Polar Bear Polar Bear What Do You See?

Andrea Rempel

 

I see the tundra expanding before me! Like Eric Carle’s famous book series, the north is full of amazing sights and sounds of nature, connected in some way. It truly is an opportunity of a lifetime to fly up to this part of Canada and see these creatures you may only read about or see in zoos.

From arctic foxes and snowshoe hares to snowy owls and ptarmigan, the fall transition to winter has everything confused as to what colour it should be. White to blend in with the snow that has already accumulated and brown/grey to act as camouflage against those areas that the snow hasn’t touched. Camouflage is the name of the game up here right now and nature wins every time. The sun sometimes giving away the shadows to reveal a secret hideout. But the animals are smart and know where to go to be unseen again.

                        

Churchill is a unique parcel of Manitoba that not many people get to experience, not even Manitobans. Out of the 40 people on this tour, there are two Manitobans. Two. As a born and raised Manitoban, this is my first trek up here in my 36 years. My inner child, and former park interpreter self, is screaming with excitement just to see a different part of the province I’ve called home my whole life. I love seeing animals in their natural habitat, no matter what size or species, it’s always nice to see animals thriving.

Within the Churchill Wildlife Management Area, which also borders the coast of the Hudson Bay, is the boreal forest that spreads from the south-eastern part of the province all the way up to here, the marine coast of the Hudson Bay, and the subarctic tundra. All habitats are perfect for wildlife viewing. There are glacial erratics scattering the ground, embedded in the permafrost and then there is the nothingness of the taiga save for a few flag trees. A nothingness that brings about a sense of peace and calm; a quietness that I rarely get to experience. One could get lost within oneself here if given the chance.

                         

The town of Churchill has a rule that no vehicle, or house, be locked in case a human requires a quick getaway from a curious 500 pound ball of white fur. As with most wildlife, they are usually just as scared of you as you are of it. But get between a mama and a cub or a hungry bear and its prey and you may be in a little bit of a pickle. Manitoba Conservation Officers routinely put delinquent polar bears into bear jail and then release them far from town before they get too habituated. For Halloween, there are no ghosts, or anything else that is white, and the children get about an hour and a half to trick or treat up the main road while volunteers park their vehicles to block the road with their high beams on to shine down the darkened street. This isn’t because the children are afraid of the dark, but because the end of October is the high season for polar bears.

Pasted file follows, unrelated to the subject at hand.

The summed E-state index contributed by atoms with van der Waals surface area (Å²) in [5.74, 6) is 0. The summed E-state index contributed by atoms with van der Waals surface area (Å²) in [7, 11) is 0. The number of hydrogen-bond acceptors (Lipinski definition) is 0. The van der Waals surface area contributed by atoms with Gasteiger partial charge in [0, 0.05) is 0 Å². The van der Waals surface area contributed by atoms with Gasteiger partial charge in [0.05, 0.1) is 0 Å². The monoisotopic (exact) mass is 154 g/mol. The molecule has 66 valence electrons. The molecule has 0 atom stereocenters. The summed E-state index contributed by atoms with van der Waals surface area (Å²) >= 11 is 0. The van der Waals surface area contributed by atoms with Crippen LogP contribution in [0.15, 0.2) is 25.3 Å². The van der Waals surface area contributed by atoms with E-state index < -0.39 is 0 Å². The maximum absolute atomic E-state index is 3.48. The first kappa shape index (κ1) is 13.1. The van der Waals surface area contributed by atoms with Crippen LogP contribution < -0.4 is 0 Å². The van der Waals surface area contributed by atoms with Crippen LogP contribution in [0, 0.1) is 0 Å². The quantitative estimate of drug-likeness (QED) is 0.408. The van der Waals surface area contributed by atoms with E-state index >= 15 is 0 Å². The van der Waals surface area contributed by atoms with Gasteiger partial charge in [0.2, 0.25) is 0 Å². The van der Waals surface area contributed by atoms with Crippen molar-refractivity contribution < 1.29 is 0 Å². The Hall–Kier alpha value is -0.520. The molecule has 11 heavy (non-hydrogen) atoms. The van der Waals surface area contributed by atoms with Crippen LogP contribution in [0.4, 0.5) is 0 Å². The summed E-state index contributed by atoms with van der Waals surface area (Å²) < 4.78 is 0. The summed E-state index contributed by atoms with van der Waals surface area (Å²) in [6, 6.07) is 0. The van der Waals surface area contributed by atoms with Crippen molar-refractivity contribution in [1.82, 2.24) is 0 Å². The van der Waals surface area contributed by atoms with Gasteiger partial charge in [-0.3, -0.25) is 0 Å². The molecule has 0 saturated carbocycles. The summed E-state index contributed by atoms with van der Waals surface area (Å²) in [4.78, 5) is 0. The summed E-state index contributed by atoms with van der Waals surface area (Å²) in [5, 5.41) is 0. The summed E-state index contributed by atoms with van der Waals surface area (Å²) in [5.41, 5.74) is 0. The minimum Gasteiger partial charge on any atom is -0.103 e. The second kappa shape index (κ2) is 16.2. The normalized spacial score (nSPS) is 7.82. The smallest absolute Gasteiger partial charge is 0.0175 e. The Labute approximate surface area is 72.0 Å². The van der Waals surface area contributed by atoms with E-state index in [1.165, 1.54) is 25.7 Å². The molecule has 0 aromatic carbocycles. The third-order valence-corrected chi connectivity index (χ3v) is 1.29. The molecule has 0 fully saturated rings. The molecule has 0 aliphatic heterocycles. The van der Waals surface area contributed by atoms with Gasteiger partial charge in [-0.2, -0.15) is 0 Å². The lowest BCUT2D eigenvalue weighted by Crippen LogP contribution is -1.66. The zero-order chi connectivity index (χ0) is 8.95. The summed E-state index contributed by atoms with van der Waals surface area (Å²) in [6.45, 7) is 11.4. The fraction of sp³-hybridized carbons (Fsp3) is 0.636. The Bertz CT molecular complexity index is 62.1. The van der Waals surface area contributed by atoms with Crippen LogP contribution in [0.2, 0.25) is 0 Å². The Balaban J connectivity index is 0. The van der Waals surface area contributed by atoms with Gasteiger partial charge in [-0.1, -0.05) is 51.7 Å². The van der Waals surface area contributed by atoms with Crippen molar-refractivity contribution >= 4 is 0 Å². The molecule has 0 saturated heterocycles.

Polar bears aren’t the only wildlife you will see in this amazing part of our country. Arctic foxes, wolves, snowshoe hares all make their homes on the Tundra. In the summer, beluga whales can be seen, and heard, playing in Hudson Bay. During this time, you can kayak, paddle-board and snorkel with the belugas, an experience I’ve heard is amazing. If being in the cold Hudson Bay waters doesn’t speak to your inner adventurer, maybe gazing over fields of colourful wildflowers does. There are over 500 varieties as this is the transitional zone between the northern boreal forest and southern arctic tundra, the taiga.

In the winter, you will see Snow Buntings and Eider Ducks along with Ross’s Gulls and Snowy Owls, among a variety of other birds hoping along the taiga in search of food before flying south. In the summer, there are many types of owls, grouse and woodpeckers alongside loons, geese and a variety of ducks. Again, there are too many to list here, so you may just want to go to see for yourself. For avid birders and amateurs alike, Churchill offers a wide array of impressive bird species that will allow you to check off many on your bird list.

                         

At this latitude, the sky is also a focus as the Aurora Borealis dances its way across the starlit night. From greens and blues to purples and pinks, this solar phenomenon is a magical occurrence that is seen like this only in the areas that lack light pollution. To really see the spectacular movements of the lights, a darkened sky is best, free from any yellow city lights.

It truly is a unique place filled with fascinating characters and history. I hope that everyone has a chance to experience it at least once in their lives.

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